Baptist medical missionary, Rev. Ronald V. Myers, St., M.D.,
examining a young
patient at his clinic in Tchula, Mississippi,
located in Holmes County, with the lowest life expectancy of
county in the United States. Dr. Myers and his wife Sylvia,
who have served in America's poorest geographic region for almost
30 years, are no longer able to provide health care to the poorest
of the poor in America.
PAIN PATIENTS ADVOCACY WEEK Brings Attention
to the Maafa of Black Genocide Through the
Over Prosecution of Black Physicians
Black Physicians Persecuted By the Criminal Justice
System No Longer Able To Practice Medicine for Treating
Chronic Pain Patients and Disproportionately Face Prison Sentences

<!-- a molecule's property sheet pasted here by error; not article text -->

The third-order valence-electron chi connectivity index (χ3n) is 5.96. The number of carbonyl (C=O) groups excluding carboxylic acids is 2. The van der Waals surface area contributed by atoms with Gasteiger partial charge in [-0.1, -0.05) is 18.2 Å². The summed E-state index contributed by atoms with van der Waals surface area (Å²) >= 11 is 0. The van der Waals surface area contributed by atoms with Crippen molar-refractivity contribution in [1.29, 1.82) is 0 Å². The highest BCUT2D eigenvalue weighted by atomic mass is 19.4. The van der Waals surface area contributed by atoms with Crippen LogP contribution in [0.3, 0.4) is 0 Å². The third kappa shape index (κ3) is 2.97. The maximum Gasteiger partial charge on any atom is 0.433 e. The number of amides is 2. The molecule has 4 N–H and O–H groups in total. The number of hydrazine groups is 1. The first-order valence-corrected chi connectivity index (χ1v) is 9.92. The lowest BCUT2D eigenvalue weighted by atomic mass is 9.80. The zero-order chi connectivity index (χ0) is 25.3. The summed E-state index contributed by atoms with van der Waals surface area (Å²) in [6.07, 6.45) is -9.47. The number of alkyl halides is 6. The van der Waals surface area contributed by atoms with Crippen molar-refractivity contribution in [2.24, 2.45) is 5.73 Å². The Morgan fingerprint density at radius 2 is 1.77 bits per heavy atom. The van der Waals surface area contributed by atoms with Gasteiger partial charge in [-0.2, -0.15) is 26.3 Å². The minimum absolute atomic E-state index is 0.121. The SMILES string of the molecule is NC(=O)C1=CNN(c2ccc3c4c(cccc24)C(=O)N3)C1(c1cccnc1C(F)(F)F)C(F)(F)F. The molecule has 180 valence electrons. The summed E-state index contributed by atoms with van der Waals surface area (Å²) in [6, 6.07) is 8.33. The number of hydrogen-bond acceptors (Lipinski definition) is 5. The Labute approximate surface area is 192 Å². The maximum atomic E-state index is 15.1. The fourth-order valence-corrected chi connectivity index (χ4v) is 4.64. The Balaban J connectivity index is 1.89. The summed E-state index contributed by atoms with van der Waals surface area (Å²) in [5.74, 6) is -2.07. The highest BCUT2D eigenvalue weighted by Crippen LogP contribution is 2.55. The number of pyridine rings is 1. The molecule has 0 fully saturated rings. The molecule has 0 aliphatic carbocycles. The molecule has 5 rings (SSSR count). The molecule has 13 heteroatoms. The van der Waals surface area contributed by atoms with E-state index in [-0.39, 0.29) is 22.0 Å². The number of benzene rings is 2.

African American Sickle Cell Patients Dying from the
Hysteria of the Opioid Crises and Racism in Hospitals
(Tchula, Mississippi) - Black physicians are only around 2% of all physicians. However, when it comes to law enforcement, the criminal justice system and state medical boards through criminal and disciplinary actions, especially including the loss of medical licenses, black and other physicians of color represent a much higher percentage of all physicians.
"When it comes to black physicians, especially those of us who prescribe opioids in the treatment of chronic pain patients who are opioid nonabusers, including patients with sickle cell anemia, we are horribly over prosecuted and discriminated against," states Rev. Ronald V. Myers, Sr., M.D., Founder of Black Doctors Matter (BDM) and the American Pain Institute (API). "Law enforcement and the criminal justice system continue to persecute black physicians because we tend to serve more medically underserved communities.